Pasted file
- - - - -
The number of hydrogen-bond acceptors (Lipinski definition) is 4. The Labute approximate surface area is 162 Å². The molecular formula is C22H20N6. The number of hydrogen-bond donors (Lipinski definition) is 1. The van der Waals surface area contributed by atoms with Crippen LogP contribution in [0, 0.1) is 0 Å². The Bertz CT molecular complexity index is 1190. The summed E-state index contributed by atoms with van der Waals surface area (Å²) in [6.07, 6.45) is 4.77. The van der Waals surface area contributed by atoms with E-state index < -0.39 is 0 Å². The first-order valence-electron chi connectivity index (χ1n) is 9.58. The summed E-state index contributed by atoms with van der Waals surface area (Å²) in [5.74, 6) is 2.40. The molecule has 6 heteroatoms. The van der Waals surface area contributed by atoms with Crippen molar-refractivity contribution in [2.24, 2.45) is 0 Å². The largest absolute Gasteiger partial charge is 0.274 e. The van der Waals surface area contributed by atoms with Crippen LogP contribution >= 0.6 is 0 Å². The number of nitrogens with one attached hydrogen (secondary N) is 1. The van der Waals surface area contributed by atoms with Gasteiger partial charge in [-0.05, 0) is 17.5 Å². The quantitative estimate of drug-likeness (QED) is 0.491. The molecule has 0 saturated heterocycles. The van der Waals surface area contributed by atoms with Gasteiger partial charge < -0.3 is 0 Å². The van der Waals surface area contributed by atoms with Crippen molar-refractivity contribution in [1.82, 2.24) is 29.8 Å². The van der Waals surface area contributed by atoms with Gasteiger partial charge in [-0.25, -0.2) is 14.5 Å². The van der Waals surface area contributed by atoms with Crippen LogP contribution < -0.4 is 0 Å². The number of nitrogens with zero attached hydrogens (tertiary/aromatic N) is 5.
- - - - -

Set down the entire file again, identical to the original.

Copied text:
The number of hydrogen-bond acceptors (Lipinski definition) is 4. The Labute approximate surface area is 162 Å². The molecular formula is C22H20N6. The number of hydrogen-bond donors (Lipinski definition) is 1. The van der Waals surface area contributed by atoms with Crippen LogP contribution in [0, 0.1) is 0 Å². The Bertz CT molecular complexity index is 1190. The summed E-state index contributed by atoms with van der Waals surface area (Å²) in [6.07, 6.45) is 4.77. The van der Waals surface area contributed by atoms with E-state index < -0.39 is 0 Å². The first-order valence-electron chi connectivity index (χ1n) is 9.58. The summed E-state index contributed by atoms with van der Waals surface area (Å²) in [5.74, 6) is 2.40. The molecule has 6 heteroatoms. The van der Waals surface area contributed by atoms with Crippen molar-refractivity contribution in [2.24, 2.45) is 0 Å². The largest absolute Gasteiger partial charge is 0.274 e. The van der Waals surface area contributed by atoms with Crippen LogP contribution >= 0.6 is 0 Å². The number of nitrogens with one attached hydrogen (secondary N) is 1. The van der Waals surface area contributed by atoms with Gasteiger partial charge in [-0.05, 0) is 17.5 Å². The quantitative estimate of drug-likeness (QED) is 0.491. The molecule has 0 saturated heterocycles. The van der Waals surface area contributed by atoms with Gasteiger partial charge < -0.3 is 0 Å². The van der Waals surface area contributed by atoms with Crippen molar-refractivity contribution in [1.82, 2.24) is 29.8 Å². The van der Waals surface area contributed by atoms with Gasteiger partial charge in [-0.25, -0.2) is 14.5 Å². The van der Waals surface area contributed by atoms with Crippen LogP contribution < -0.4 is 0 Å². The number of nitrogens with zero attached hydrogens (tertiary/aromatic N) is 5.